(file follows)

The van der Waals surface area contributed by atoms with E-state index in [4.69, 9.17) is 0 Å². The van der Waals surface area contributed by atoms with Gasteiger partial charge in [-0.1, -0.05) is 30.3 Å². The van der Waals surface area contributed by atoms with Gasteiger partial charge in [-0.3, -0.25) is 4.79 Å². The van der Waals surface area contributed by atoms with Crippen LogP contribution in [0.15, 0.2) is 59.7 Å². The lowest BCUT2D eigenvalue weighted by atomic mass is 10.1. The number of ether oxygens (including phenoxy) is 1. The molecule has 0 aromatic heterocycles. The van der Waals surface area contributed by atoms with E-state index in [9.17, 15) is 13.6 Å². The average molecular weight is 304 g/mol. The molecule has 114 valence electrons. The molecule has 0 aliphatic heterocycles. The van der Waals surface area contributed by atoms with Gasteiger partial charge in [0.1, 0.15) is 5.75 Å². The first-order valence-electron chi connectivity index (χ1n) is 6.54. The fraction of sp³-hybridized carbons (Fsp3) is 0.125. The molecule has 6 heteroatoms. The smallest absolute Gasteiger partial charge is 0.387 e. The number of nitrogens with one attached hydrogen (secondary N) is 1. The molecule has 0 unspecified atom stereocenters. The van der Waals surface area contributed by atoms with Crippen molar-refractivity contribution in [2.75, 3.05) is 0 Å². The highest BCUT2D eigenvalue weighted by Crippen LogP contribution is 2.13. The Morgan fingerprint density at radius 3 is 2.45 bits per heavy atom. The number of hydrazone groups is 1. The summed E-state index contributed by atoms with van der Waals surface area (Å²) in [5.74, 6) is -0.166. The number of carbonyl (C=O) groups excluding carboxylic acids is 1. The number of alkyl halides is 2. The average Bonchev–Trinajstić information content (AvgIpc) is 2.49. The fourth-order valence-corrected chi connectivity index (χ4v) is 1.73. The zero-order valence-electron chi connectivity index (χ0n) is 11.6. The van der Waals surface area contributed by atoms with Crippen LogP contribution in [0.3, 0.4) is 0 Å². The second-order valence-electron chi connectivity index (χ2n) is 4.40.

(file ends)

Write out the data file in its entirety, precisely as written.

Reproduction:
The van der Waals surface area contributed by atoms with E-state index in [4.69, 9.17) is 0 Å². The van der Waals surface area contributed by atoms with Gasteiger partial charge in [-0.1, -0.05) is 30.3 Å². The van der Waals surface area contributed by atoms with Gasteiger partial charge in [-0.3, -0.25) is 4.79 Å². The van der Waals surface area contributed by atoms with Crippen LogP contribution in [0.15, 0.2) is 59.7 Å². The lowest BCUT2D eigenvalue weighted by atomic mass is 10.1. The number of ether oxygens (including phenoxy) is 1. The molecule has 0 aromatic heterocycles. The van der Waals surface area contributed by atoms with E-state index in [9.17, 15) is 13.6 Å². The average molecular weight is 304 g/mol. The molecule has 114 valence electrons. The molecule has 0 aliphatic heterocycles. The van der Waals surface area contributed by atoms with Gasteiger partial charge in [0.1, 0.15) is 5.75 Å². The first-order valence-electron chi connectivity index (χ1n) is 6.54. The fraction of sp³-hybridized carbons (Fsp3) is 0.125. The molecule has 6 heteroatoms. The smallest absolute Gasteiger partial charge is 0.387 e. The number of nitrogens with one attached hydrogen (secondary N) is 1. The molecule has 0 unspecified atom stereocenters. The van der Waals surface area contributed by atoms with Crippen molar-refractivity contribution in [2.75, 3.05) is 0 Å². The highest BCUT2D eigenvalue weighted by Crippen LogP contribution is 2.13. The Morgan fingerprint density at radius 3 is 2.45 bits per heavy atom. The number of hydrazone groups is 1. The summed E-state index contributed by atoms with van der Waals surface area (Å²) in [5.74, 6) is -0.166. The number of carbonyl (C=O) groups excluding carboxylic acids is 1. The number of alkyl halides is 2. The average Bonchev–Trinajstić information content (AvgIpc) is 2.49. The fourth-order valence-corrected chi connectivity index (χ4v) is 1.73. The zero-order valence-electron chi connectivity index (χ0n) is 11.6. The van der Waals surface area contributed by atoms with Crippen LogP contribution in [0.3, 0.4) is 0 Å². The second-order valence-electron chi connectivity index (χ2n) is 4.40.